Effects of hospital funding reform on wait times for hip fracture surgery: a population-based interrupted time-series analysis
Pincus D, Widdifield J, Palmer KS, Paterson JM, Li A, Huang A, Wasserstein D, Lapointe-Shaw L, Brown A, Taljaard M, Ivers NM. BMC Health Serv Res. 2021; 21(1):576. Epub 2021 Jun 13. DOI: https://doi.org/10.1186/s12913-021-06601-2
Background — Health care funding reforms are being used worldwide to improve system performance but may invoke unintended consequences. We assessed the effects of introducing a targeted hospital funding model, based on fixed price and volume, for hip fractures. We hypothesized the policy change was associated with reduction in wait times for hip fracture surgery, increase in wait times for non-hip fracture surgery, and increase in the incidence of after-hours hip fracture surgery.
Methods — This was a population-based, interrupted time series analysis of 49,097 surgeries for hip fractures, 10,474 for ankle fractures, 1,594 for tibial plateau fractures, and 40,898 for appendectomy at all hospitals in Ontario, Canada between April 2012 and March 2017. We used segmented regression analysis of interrupted monthly time series data to evaluate the impact of funding reform enacted April 1, 2014 on wait time for hip fracture repair (from hospital presentation to surgery) and after-hours provision of surgery (occurring between 1700 and 0700 h). To assess potential adverse consequences of the reform, we also evaluated two control procedures, ankle and tibial plateau fracture surgery. Appendectomy served as a non-orthopedic tracer for assessment of secular trends.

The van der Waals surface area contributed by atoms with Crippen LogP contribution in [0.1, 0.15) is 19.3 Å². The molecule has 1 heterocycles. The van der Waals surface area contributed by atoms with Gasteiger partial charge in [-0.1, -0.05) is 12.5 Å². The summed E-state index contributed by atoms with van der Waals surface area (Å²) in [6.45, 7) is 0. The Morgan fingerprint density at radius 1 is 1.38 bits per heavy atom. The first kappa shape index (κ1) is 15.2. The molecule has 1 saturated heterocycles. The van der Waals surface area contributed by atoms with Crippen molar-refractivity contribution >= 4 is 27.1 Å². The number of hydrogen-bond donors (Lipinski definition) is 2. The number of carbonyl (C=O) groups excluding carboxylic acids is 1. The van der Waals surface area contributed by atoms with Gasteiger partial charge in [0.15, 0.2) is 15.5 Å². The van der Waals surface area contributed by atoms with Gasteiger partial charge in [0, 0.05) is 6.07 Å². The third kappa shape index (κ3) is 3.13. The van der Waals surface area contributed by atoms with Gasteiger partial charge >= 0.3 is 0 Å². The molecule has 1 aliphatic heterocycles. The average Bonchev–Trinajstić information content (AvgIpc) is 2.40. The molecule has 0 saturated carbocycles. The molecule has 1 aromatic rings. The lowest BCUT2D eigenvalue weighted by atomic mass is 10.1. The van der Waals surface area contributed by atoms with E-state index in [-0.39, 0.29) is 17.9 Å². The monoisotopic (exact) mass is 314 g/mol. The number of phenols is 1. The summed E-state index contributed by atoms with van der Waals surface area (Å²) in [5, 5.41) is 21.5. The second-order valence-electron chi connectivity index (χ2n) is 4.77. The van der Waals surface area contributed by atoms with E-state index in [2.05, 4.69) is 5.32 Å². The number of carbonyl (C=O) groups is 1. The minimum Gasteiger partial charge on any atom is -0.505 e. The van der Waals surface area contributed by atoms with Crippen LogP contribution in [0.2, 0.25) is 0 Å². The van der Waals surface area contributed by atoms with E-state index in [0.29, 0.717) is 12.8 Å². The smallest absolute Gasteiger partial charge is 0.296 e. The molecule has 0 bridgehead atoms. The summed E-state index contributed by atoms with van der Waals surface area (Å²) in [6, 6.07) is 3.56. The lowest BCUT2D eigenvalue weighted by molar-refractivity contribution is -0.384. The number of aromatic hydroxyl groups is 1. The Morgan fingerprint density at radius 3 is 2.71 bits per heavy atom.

Results — The difference (95 % confidence interval) between the actual mean wait time and the predicted rate had the policy change not occurred was - 0.46 h (-3.94 h, 3.03 h) for hip fractures, 1.46 h (-3.58 h, 6.50 h) for ankle fractures, -3.22 h (-39.39 h, 32.95 h) for tibial plateau fractures, and 0.33 h (-0.57 h, 1.24 h) for appendectomy (Figure 1; Table 3). The difference (95 % confidence interval) between the actual and predicted percentage of surgeries performed after-hours - 0.90 % (-3.91 %, 2.11 %) for hip fractures, -3.54 % (-11.25 %, 4.16 %) for ankle fractures, 7.09 % (-7.97 %, 22.14 %) for tibial plateau fractures, and 1.07 % (-2.45 %, 4.59 %) for appendectomy.
Conclusions — We found no significant effects of a targeted hospital funding model based on fixed price and volume on wait times or the provision of after-hours surgery. Other approaches for improving hip fracture wait times may be worth pursuing instead of funding reform.
View full text